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Old 03-01-2009, 12:34 PM   #31
Pedro Navaja
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Bob,

Did you guys do any air pressure regulating on your tires due to altitude. I find I gain 3-5 lbs of air pressure (cold measurement) when I am in places like Saltillo. Are you bleeding your tires when you get to any certain elevation?

Mike
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Old 03-01-2009, 02:29 PM   #32
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Quote:
Originally Posted by Pedro Navaja

Did you guys do any air pressure regulating on your tires due to altitude. I find I gain 3-5 lbs of air pressure (cold measurement) when I am in places like Saltillo. Are you bleeding your tires when you get to any certain elevation?

Mike
I had to sit back and think about this one. And honestly, I'll throw it open to the gallery for opinions. I am a bad boy, and I should check air pressure in the tires no matter what more often than I do. Technos in the bar might opine what importance even 2-3 lbs of pressure make, a fact to which I could not argue either way. Heck, I'm just now getting real good at making sure the oil level is somewhere in the sight glass every morning. And I bought one of those overpriced-but-oh-so-sexy BMW pressure guages.

I let the air out of bicycle tires when shipping by airplane. In that case, the pressure in a bicycle tire is (for me) usually 120 psi. And you are rising 30K+ into the stratosphere. Motorcycle tire? 38-42 psi, and rising only up to, let's say, 6,500 - 7,500 feet (typical in Mexico). I would not guess that you would find a pressure deviation inside the tire, but you have me thinking. I would really like to hear opinons on this.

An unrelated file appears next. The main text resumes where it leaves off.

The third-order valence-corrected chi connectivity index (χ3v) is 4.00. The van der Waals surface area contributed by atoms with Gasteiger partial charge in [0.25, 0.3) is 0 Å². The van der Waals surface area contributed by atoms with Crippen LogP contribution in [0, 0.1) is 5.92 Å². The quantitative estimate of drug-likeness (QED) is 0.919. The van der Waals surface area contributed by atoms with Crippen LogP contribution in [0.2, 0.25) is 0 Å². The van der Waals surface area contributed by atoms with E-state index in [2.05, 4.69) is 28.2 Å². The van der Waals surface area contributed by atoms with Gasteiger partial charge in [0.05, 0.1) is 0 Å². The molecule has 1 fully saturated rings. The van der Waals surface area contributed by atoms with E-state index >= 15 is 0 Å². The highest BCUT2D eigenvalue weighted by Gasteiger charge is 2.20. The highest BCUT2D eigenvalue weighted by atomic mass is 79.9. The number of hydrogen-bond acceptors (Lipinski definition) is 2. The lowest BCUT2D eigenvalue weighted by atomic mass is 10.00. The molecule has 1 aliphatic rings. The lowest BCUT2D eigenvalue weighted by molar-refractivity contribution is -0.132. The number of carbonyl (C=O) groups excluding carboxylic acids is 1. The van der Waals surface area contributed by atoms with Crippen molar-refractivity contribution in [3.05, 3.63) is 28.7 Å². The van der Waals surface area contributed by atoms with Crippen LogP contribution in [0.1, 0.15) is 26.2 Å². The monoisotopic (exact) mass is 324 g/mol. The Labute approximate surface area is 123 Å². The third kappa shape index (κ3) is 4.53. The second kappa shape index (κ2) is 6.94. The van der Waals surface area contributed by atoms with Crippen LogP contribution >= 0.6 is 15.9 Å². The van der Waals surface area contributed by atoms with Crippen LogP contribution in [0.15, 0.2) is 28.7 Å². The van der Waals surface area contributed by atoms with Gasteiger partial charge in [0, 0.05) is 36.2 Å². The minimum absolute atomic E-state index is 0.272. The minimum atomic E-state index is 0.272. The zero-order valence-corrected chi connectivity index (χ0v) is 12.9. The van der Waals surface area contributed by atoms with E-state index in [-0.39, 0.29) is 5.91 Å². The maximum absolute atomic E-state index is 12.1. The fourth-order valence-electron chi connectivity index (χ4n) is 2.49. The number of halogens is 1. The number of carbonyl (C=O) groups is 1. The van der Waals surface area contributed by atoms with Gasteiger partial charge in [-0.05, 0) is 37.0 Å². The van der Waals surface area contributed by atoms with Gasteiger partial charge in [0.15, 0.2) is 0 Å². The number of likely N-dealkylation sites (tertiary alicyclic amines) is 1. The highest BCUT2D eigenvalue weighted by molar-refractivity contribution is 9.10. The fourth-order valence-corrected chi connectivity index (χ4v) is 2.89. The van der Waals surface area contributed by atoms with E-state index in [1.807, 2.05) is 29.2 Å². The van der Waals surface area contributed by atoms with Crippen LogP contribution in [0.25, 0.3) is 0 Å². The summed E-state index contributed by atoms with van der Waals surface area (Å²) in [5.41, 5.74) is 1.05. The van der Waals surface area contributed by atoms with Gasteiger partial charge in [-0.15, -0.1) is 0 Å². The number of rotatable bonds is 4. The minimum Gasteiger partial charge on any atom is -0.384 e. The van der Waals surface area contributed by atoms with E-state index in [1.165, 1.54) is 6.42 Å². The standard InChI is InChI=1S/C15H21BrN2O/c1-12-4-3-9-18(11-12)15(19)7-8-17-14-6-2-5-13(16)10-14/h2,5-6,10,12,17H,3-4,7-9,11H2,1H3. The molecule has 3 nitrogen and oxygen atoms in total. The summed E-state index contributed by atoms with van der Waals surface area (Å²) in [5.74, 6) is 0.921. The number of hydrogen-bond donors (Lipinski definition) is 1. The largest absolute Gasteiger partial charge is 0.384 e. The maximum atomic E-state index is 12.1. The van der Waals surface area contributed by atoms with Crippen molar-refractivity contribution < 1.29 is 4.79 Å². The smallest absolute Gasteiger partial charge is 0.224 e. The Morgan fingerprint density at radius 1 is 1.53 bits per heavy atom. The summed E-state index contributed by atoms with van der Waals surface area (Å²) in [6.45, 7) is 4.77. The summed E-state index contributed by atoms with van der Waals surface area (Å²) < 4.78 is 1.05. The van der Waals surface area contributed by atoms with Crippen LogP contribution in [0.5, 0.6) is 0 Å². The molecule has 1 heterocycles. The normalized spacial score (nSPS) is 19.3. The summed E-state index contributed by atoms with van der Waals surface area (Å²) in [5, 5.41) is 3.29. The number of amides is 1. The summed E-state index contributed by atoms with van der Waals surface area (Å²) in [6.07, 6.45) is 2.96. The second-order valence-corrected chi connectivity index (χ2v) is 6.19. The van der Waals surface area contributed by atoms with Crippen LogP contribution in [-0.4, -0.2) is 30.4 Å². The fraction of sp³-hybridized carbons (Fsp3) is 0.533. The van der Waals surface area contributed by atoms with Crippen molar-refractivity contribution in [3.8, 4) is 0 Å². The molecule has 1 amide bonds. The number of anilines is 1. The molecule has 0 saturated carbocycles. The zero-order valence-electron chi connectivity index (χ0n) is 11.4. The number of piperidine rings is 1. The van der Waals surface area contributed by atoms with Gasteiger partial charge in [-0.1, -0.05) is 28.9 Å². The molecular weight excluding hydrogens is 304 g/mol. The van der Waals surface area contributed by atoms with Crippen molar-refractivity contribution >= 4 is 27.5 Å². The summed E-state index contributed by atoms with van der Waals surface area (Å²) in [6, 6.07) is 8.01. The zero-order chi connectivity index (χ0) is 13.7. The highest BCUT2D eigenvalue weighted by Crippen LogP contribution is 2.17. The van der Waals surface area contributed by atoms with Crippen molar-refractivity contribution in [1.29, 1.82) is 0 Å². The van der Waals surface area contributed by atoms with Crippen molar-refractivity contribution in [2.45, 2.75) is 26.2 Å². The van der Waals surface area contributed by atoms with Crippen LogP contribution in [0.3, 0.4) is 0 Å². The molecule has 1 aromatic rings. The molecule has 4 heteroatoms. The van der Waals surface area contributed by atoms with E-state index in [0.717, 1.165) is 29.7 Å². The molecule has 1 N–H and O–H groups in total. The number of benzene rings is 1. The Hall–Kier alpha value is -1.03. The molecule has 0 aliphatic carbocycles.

I am not as bad at checking as I might have made myself appear, and I do get all about tire pressure reduction off-road. That topic alone is worth bets and beers. I have a Cycle-Pump, with guage, so de-pressuring and re-inflating are no problem on the road (except for the flat tire due to road bits at Palenque, but I am getting ahead of myself). Point is, I have the gear and I have no excuse when it comes to having the tires set correctly. And since I love talking techno stuff like this, but bow to those with more experience or better suggestions, I am all

Good question Mike - and now open to other's opinions now or later
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Old 03-01-2009, 03:14 PM   #33
Pedro Navaja
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Quote:
Originally Posted by tricepilot
...
Good question Mike - and now open to other's opinions now or later
I didn't mean to to stimulate such a response. However, I only asked because it sounded like you were doing some serious twisty carving in the mountains. Could make a difference there, but for normal riding I would not inflate/deflate or get to hyped over +/- 5 psi. Nevertheless, I would think for serious carving I would rather have the air pressure on the low side.

Mike
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Old 03-01-2009, 04:43 PM   #34
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[quote=Pedro Navaja]I didn't mean to to stimulate such a response. However, I only asked because it sounded like you were doing some serious twisty carving in the mountains...